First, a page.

III. Analysis

Parents have a fundamental right to the care, custody, and control of their children founded in the federal and State constitutions. Stanley v. Illinois, 405 U.S. 645, 651 (1972); In re Angela E., 303 S.W.3d at 250; In re D.A.H., 142 S.W.3d 267, 274 (Tenn. 2004); Doe v. Sundquist, 2 S.W.3d 919, 926 (Tenn. 1999). Although fundamental, this right is not absolute; the State may terminate a parent's parental rights under certain circumstances. Santosky v. Kramer, 455 U.S. 745, 747-48 (1982); In re Angela E., 303 S.W.3d at 250. Once parental rights are terminated, all of the parent's legal rights and obligations to the child are severed. Tenn. Code Ann. § 36-1-113(l)(1) (2010).

In Tennessee, termination of parental rights proceedings are governed by statute. Tenn. Code Ann. § 36-1-113; In re Angela E., 303 S.W.3d at 250; Osborn v. Marr, 127 S.W.3d 737, 739 (Tenn. 2004). Termination proceedings follow a two-step process in which the petitioner must demonstrate, by clear and convincing evidence: (1) at least one statutory ground for termination; and (2) that termination is in the best interest of the child. Tenn. Code Ann. § 36-1-113(c); In re Valentine, 79 S.W.3d 539, 546 (Tenn. 2002). So long as one statutory ground is proved by clear and convincing evidence the trial court may proceed to consider the best interests of the child and, ultimately, the termination of parental rights. In re D.L.B., 118 S.W.3d 360, 367 (Tenn. 2003).

Parental termination requires the trial court to find clear and convincing evidence of both the grounds for termination and best interest of the child determination in order to safeguard the parent's fundamental rights. In re Jacobe M.J., 434 S.W.3d 565, 568-69 (Tenn. Ct. App. 2013); In re Dakota C.R., 404 S.W.3d 484, 496 (Tenn. Ct. App. 2012); see also Santosky, 455 U.S. at 769. The purpose of this requirement "is to minimize the possibility of erroneous decisions that result in an unwarranted termination of or interference with these rights." In re Bernard T., 319 S.W.3d at 596; see also In re Angela E., 303 S.W.3d at 250; In re M.W.A., Jr., 980 S.W.2d 620, 622 (Tenn. Ct. App. 1998). "Clear and convincing evidence enables the fact-finder to form a firm belief or conviction regarding the truth of the facts, and eliminates any serious or substantial doubt about the correctness of these factual findings." In re Bernard T., 319 S.W.3d at 596 (citations omitted). Unlike the preponderance of the evidence standard, "[c]lear and convincing evidence establishes that the truth of the facts asserted is highly probable." In re Dakota C.R., 404 S.W.3d at 496 (internal quotations omitted).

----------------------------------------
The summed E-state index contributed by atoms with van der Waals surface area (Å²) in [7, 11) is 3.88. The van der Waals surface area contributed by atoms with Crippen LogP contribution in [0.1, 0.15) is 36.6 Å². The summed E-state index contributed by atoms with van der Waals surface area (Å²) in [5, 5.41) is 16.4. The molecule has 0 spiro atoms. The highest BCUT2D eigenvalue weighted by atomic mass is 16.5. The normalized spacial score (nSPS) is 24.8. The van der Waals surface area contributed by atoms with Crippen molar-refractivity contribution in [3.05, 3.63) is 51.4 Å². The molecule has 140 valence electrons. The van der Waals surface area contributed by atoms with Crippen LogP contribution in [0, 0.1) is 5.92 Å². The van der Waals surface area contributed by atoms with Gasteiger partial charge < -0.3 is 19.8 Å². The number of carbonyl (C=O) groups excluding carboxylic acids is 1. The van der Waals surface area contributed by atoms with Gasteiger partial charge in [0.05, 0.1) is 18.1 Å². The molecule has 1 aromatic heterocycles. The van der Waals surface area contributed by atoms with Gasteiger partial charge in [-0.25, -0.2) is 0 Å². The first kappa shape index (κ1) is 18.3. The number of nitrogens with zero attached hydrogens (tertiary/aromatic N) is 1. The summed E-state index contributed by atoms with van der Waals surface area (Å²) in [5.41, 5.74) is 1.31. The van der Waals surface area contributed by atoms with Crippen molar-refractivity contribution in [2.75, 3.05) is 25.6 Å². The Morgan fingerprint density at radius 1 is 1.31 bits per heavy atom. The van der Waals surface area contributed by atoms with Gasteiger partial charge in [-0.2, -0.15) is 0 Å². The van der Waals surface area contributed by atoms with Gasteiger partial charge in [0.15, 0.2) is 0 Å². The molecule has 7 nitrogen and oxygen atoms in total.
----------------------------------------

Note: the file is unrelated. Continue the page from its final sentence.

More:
In this case, Mother and Father do not contest the trial court's best interest determination. Rather, the sole issue they raise on appeal is whether the trial court erred in determining that their failure to support the children was willful. Mother and Father do not challenge the other grounds for terminating parental rights.

So long as a single statutory ground is present, the trial court is justified in proceeding to a best interest determination and terminating parental rights. See In re D.L.B., 118 S.W.3d at 367. Furthermore, because Mother and Father do not raise the trial court's best interest determination as an issue, they present no grounds for reversal, even if we were to accept their argument.[4] Therefore, we affirm the trial court's order terminating Mother's and Father's parental rights.

Our conclusion is grounded in basic principles of appellate procedure. Generally speaking, we will only address the issues raised by the parties. Tenn. R. App. P. 13(b); Hodge v. Craig, 382 S.W.3d 325, 334 (Tenn. 2012). This rule arises from our recognition that party control over issue presentation is a defining characteristic of the American legal system. See United States v. Burke, 504 U.S. 229, 246 (1992) (Scalia, J., dissenting); see also Hodge, 382 S.W.3d at 334 (noting that an effectively crafted issue statement helps to define the questions to be considered by the court). Therefore, where a party fails to raise an issue on appeal, that issue is generally waived, and the trial court's determination is final. In re Alexis L., No. M2013-01814-COA-R3-PT, 2014 WL 1778261, at *2 (Tenn. Ct. App. Apr. 30, 2014) (citing Forbess v. Forbess, 370 S.W.3d 347, 355 (Tenn. Ct. App. 2011)).